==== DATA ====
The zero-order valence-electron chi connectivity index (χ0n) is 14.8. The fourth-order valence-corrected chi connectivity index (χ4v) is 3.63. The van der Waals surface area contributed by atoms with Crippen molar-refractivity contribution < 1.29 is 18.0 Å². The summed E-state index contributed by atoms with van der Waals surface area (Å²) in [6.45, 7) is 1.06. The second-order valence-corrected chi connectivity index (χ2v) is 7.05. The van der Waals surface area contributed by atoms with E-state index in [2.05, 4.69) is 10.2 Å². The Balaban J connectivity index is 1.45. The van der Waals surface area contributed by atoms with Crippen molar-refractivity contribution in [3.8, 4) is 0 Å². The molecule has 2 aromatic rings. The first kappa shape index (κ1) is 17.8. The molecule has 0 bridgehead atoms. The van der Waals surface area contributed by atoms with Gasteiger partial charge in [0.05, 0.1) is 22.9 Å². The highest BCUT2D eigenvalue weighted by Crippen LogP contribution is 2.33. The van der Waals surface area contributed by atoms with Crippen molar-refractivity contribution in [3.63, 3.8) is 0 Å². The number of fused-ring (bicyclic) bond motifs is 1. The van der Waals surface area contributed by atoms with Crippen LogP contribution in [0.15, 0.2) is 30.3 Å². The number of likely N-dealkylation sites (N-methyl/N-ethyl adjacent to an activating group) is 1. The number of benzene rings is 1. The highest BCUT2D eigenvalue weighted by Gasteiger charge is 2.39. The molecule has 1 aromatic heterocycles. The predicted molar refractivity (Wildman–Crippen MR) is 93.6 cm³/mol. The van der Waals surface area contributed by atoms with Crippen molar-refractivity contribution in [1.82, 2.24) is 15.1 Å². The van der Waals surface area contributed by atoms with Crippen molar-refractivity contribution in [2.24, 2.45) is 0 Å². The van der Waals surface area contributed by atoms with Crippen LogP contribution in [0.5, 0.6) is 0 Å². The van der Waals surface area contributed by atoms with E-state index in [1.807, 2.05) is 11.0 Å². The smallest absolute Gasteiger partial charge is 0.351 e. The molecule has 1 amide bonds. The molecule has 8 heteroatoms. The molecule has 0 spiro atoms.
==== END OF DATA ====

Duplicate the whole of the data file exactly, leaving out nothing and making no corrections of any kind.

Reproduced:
The zero-order valence-electron chi connectivity index (χ0n) is 14.8. The fourth-order valence-corrected chi connectivity index (χ4v) is 3.63. The van der Waals surface area contributed by atoms with Crippen molar-refractivity contribution < 1.29 is 18.0 Å². The summed E-state index contributed by atoms with van der Waals surface area (Å²) in [6.45, 7) is 1.06. The second-order valence-corrected chi connectivity index (χ2v) is 7.05. The van der Waals surface area contributed by atoms with E-state index in [2.05, 4.69) is 10.2 Å². The Balaban J connectivity index is 1.45. The van der Waals surface area contributed by atoms with Crippen molar-refractivity contribution in [3.8, 4) is 0 Å². The molecule has 2 aromatic rings. The first kappa shape index (κ1) is 17.8. The molecule has 0 bridgehead atoms. The van der Waals surface area contributed by atoms with Gasteiger partial charge in [0.05, 0.1) is 22.9 Å². The highest BCUT2D eigenvalue weighted by Crippen LogP contribution is 2.33. The van der Waals surface area contributed by atoms with Crippen molar-refractivity contribution in [3.63, 3.8) is 0 Å². The number of fused-ring (bicyclic) bond motifs is 1. The van der Waals surface area contributed by atoms with Crippen LogP contribution in [0.15, 0.2) is 30.3 Å². The number of likely N-dealkylation sites (N-methyl/N-ethyl adjacent to an activating group) is 1. The number of benzene rings is 1. The highest BCUT2D eigenvalue weighted by Gasteiger charge is 2.39. The molecule has 1 aromatic heterocycles. The predicted molar refractivity (Wildman–Crippen MR) is 93.6 cm³/mol. The van der Waals surface area contributed by atoms with Crippen molar-refractivity contribution in [1.82, 2.24) is 15.1 Å². The van der Waals surface area contributed by atoms with Crippen molar-refractivity contribution in [2.24, 2.45) is 0 Å². The van der Waals surface area contributed by atoms with Crippen LogP contribution in [0.5, 0.6) is 0 Å². The van der Waals surface area contributed by atoms with E-state index in [1.807, 2.05) is 11.0 Å². The smallest absolute Gasteiger partial charge is 0.351 e. The molecule has 1 amide bonds. The molecule has 8 heteroatoms. The molecule has 0 spiro atoms.